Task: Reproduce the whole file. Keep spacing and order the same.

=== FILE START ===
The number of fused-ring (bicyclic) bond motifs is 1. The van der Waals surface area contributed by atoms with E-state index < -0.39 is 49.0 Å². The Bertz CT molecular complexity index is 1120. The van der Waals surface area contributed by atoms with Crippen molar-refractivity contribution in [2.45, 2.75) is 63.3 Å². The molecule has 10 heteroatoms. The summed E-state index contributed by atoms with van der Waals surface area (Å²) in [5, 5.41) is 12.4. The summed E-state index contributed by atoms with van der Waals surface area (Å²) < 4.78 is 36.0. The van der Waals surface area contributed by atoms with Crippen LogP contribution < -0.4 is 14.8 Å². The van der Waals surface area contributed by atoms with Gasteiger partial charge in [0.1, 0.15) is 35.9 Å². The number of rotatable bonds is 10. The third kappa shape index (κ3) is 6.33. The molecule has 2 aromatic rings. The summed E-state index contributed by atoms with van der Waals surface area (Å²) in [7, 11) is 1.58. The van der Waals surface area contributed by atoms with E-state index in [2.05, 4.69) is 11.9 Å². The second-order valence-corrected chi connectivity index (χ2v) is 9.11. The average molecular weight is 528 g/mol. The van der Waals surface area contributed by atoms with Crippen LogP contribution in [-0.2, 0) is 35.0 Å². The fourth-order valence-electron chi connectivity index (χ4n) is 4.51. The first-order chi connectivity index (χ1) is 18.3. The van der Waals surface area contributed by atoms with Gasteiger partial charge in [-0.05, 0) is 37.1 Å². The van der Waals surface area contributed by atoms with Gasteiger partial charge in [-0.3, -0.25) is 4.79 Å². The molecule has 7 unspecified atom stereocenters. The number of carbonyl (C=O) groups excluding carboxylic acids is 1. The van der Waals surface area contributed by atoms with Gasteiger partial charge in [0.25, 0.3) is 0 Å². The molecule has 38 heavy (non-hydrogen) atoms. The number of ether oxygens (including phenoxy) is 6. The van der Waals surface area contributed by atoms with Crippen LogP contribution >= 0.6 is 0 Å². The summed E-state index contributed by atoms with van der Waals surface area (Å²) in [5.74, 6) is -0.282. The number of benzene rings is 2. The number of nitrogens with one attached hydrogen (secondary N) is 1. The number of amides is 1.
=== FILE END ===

The number of fused-ring (bicyclic) bond motifs is 1. The van der Waals surface area contributed by atoms with E-state index < -0.39 is 49.0 Å². The Bertz CT molecular complexity index is 1120. The van der Waals surface area contributed by atoms with Crippen molar-refractivity contribution in [2.45, 2.75) is 63.3 Å². The molecule has 10 heteroatoms. The summed E-state index contributed by atoms with van der Waals surface area (Å²) in [5, 5.41) is 12.4. The summed E-state index contributed by atoms with van der Waals surface area (Å²) < 4.78 is 36.0. The van der Waals surface area contributed by atoms with Crippen LogP contribution < -0.4 is 14.8 Å². The van der Waals surface area contributed by atoms with Gasteiger partial charge in [0.1, 0.15) is 35.9 Å². The number of rotatable bonds is 10. The third kappa shape index (κ3) is 6.33. The molecule has 2 aromatic rings. The summed E-state index contributed by atoms with van der Waals surface area (Å²) in [7, 11) is 1.58. The van der Waals surface area contributed by atoms with E-state index in [2.05, 4.69) is 11.9 Å². The second-order valence-corrected chi connectivity index (χ2v) is 9.11. The average molecular weight is 528 g/mol. The van der Waals surface area contributed by atoms with Crippen LogP contribution in [-0.2, 0) is 35.0 Å². The fourth-order valence-electron chi connectivity index (χ4n) is 4.51. The first-order chi connectivity index (χ1) is 18.3. The van der Waals surface area contributed by atoms with Gasteiger partial charge in [-0.05, 0) is 37.1 Å². The van der Waals surface area contributed by atoms with Gasteiger partial charge in [-0.3, -0.25) is 4.79 Å². The molecule has 7 unspecified atom stereocenters. The number of carbonyl (C=O) groups excluding carboxylic acids is 1. The van der Waals surface area contributed by atoms with Gasteiger partial charge in [0.25, 0.3) is 0 Å². The molecule has 38 heavy (non-hydrogen) atoms. The number of ether oxygens (including phenoxy) is 6. The van der Waals surface area contributed by atoms with Crippen LogP contribution >= 0.6 is 0 Å². The summed E-state index contributed by atoms with van der Waals surface area (Å²) in [5.74, 6) is -0.282. The number of benzene rings is 2. The number of nitrogens with one attached hydrogen (secondary N) is 1. The number of amides is 1.